Should the government sell the interstate highways to the trucking companies? The waterways to the shipping companies? Or the air to the airlines? That’s silly, of course. Yet the Reagan Administration is promoting such a concept in its proposal to “privatize” the federal system of hydroelectric-power plants and 33,000 miles of electric transmission lines.
For a paper reduction of $12.7 billion in the federal debt, the Administration wants to peddle the Bonneville Power Administration and its four sister power-marketing administrations to the highest bidders. The rationale is twofold: that the marketing agencies sell power at subsidized rates, and that power marketing no longer should be a federal responsibility.
Whenever critics talk about Bonneville power, it is always identified not only as subsidized but also as “cheap.” But then hydro power is cheap to produce. It also is renewable, non-polluting and far less heavily subsidized than much of the private power that Americans use.
The idea of putting Bonneville in private hands is appealing and simple-sounding. But its flaws go far beyond the fact that the marketing agencies’ assets may be worth more than $60 billion and not the $12.7-billion price tag of the Office of Management and Budget.
The proposal overlooks the 80-year history of marketing the power generated on publicly controlled streams to hundreds of cities, towns and cooperative utilities. It ignores the fact that the marketing administrations constantly wheel power to places of need for both public and private utilities; that federal power sales are the major source of revenue for the financing of irrigation, navigation and flood-control projects, and that there is a national interest in maintaining a vast power-transmission system that is subject only to the public interest.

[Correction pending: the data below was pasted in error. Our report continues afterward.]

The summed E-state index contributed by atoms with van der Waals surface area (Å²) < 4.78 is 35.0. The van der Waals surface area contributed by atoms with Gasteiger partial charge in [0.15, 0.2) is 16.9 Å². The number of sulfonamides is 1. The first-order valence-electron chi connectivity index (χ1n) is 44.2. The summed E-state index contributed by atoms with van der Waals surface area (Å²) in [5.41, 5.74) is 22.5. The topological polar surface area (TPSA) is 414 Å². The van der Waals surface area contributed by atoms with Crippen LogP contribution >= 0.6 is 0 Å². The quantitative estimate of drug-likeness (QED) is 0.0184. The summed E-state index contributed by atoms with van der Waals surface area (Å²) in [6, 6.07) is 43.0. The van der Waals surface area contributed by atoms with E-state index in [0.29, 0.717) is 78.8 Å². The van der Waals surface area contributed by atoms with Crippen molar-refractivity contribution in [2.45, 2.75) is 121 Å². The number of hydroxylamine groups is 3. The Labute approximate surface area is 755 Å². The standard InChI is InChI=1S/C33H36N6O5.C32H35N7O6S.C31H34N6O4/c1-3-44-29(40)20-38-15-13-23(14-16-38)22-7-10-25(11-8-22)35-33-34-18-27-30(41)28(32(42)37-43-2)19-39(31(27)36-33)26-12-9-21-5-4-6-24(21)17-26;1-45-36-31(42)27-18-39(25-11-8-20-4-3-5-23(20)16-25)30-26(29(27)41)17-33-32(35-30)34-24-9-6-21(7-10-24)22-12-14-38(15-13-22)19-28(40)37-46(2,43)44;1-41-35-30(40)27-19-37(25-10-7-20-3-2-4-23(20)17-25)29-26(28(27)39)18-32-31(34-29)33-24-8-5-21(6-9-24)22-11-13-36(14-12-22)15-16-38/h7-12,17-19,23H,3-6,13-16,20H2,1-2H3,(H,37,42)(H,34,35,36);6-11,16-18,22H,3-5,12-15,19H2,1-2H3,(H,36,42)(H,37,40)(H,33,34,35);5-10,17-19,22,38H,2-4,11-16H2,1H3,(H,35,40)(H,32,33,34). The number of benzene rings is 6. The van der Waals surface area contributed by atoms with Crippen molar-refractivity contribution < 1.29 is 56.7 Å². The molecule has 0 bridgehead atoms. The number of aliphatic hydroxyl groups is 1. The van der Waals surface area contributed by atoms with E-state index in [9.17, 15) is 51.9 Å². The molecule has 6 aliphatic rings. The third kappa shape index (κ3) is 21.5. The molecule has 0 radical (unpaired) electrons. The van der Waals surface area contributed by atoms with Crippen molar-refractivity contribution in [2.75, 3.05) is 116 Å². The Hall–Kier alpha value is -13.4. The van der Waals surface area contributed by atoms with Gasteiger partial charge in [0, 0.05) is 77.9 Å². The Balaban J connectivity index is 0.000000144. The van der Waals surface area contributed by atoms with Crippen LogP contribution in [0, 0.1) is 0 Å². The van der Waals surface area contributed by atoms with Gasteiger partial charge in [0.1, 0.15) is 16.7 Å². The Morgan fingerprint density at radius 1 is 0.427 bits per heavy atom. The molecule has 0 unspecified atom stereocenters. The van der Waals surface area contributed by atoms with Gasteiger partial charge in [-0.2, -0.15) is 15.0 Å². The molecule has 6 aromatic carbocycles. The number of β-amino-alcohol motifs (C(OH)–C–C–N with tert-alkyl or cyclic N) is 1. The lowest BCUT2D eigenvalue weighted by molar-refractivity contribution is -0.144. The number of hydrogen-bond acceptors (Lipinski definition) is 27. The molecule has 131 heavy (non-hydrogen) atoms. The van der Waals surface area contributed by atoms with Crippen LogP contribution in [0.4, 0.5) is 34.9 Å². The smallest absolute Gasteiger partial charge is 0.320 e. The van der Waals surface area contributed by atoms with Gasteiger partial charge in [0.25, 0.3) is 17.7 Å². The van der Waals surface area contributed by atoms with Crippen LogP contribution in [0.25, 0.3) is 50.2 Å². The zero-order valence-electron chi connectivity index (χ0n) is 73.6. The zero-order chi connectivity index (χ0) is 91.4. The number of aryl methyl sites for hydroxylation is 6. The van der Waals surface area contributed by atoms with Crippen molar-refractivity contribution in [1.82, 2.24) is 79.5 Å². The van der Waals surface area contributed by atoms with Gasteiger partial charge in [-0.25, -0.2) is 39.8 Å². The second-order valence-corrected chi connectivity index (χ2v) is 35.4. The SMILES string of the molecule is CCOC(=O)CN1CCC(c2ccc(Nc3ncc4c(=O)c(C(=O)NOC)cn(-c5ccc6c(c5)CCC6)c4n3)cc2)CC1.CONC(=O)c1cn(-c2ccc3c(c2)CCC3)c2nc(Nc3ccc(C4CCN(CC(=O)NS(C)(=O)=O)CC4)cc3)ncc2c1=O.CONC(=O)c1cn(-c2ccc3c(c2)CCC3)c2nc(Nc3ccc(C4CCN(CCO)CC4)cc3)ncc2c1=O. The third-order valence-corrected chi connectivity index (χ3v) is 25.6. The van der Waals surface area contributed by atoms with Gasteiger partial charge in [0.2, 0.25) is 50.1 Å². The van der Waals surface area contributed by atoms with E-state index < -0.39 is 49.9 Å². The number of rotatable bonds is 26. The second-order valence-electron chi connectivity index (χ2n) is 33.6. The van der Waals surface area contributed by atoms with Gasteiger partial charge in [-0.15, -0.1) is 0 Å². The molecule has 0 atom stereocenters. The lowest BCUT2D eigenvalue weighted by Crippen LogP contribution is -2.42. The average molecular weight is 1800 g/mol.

Bonneville power is subsidized: by getting construction funds from the Treasury at low interest rates. But there is no direct subsidy as, for instance, with Amtrak. In fact, Bonneville had a net operating income of $218 million last year.
One can question now whether the Northwest’s aluminum industry should get a break on public power, as it does. But there is no doubting the economic disruption that would be caused if the industry faced a fivefold increase in rates. Certainly the national interest in maintaining a viable aluminum industry should be considered.
There are other benefits to the present system that transcend a one-time deficit cut of $12.7 billion. The City of Los Angeles and Southern California Edison routinely buy surplus Bonneville power to replace oil and natural-gas generation, and the Metropolitan Water District of Southern California and others underwrote the construction of Hoover Dam by promising to buy the power. Without it, the cost of pumping Colorado River water to the Los Angeles area would be five times the present bill.
The idea of selling the federal system was so outrageous to Richard Pelz, a senior power-marketing attorney for the Energy Department, that it prompted his retirement. He said, “I cannot in good conscience work to implement this proposal because I believe it is economically disruptive, fiscally irresponsible, administratively harmful and intellectually dishonest.”
The power-marketing administrations are too valuable a public resource to be peddled at a federal garage sale.